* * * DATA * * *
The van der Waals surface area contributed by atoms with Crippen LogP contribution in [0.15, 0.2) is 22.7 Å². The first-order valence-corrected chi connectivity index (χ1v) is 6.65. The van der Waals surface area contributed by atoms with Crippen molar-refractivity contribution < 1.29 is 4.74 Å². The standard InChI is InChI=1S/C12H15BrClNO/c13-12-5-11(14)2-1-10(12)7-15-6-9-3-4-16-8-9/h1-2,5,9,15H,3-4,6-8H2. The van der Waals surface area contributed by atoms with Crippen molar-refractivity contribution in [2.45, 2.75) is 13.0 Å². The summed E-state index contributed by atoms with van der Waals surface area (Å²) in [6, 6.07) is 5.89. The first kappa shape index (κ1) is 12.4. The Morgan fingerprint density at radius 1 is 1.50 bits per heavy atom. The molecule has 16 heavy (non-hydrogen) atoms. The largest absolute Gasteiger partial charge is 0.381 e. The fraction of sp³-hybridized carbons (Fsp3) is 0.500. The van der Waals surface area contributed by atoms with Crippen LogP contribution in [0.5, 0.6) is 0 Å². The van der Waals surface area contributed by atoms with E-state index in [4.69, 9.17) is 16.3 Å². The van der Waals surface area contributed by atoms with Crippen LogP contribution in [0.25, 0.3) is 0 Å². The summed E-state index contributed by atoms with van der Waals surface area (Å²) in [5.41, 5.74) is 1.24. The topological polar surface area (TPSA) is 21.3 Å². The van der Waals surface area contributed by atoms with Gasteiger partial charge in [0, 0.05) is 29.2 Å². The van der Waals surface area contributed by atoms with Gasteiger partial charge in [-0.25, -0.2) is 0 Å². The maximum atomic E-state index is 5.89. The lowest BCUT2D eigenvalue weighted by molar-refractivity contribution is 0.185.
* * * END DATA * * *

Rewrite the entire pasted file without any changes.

The van der Waals surface area contributed by atoms with Crippen LogP contribution in [0.15, 0.2) is 22.7 Å². The first-order valence-corrected chi connectivity index (χ1v) is 6.65. The van der Waals surface area contributed by atoms with Crippen molar-refractivity contribution < 1.29 is 4.74 Å². The standard InChI is InChI=1S/C12H15BrClNO/c13-12-5-11(14)2-1-10(12)7-15-6-9-3-4-16-8-9/h1-2,5,9,15H,3-4,6-8H2. The van der Waals surface area contributed by atoms with Crippen molar-refractivity contribution in [2.45, 2.75) is 13.0 Å². The summed E-state index contributed by atoms with van der Waals surface area (Å²) in [6, 6.07) is 5.89. The first kappa shape index (κ1) is 12.4. The Morgan fingerprint density at radius 1 is 1.50 bits per heavy atom. The molecule has 16 heavy (non-hydrogen) atoms. The largest absolute Gasteiger partial charge is 0.381 e. The fraction of sp³-hybridized carbons (Fsp3) is 0.500. The van der Waals surface area contributed by atoms with Crippen LogP contribution in [0.5, 0.6) is 0 Å². The van der Waals surface area contributed by atoms with E-state index in [4.69, 9.17) is 16.3 Å². The van der Waals surface area contributed by atoms with Crippen LogP contribution in [0.25, 0.3) is 0 Å². The summed E-state index contributed by atoms with van der Waals surface area (Å²) in [5.41, 5.74) is 1.24. The topological polar surface area (TPSA) is 21.3 Å². The van der Waals surface area contributed by atoms with Gasteiger partial charge in [0, 0.05) is 29.2 Å². The van der Waals surface area contributed by atoms with Gasteiger partial charge in [-0.25, -0.2) is 0 Å². The maximum atomic E-state index is 5.89. The lowest BCUT2D eigenvalue weighted by molar-refractivity contribution is 0.185.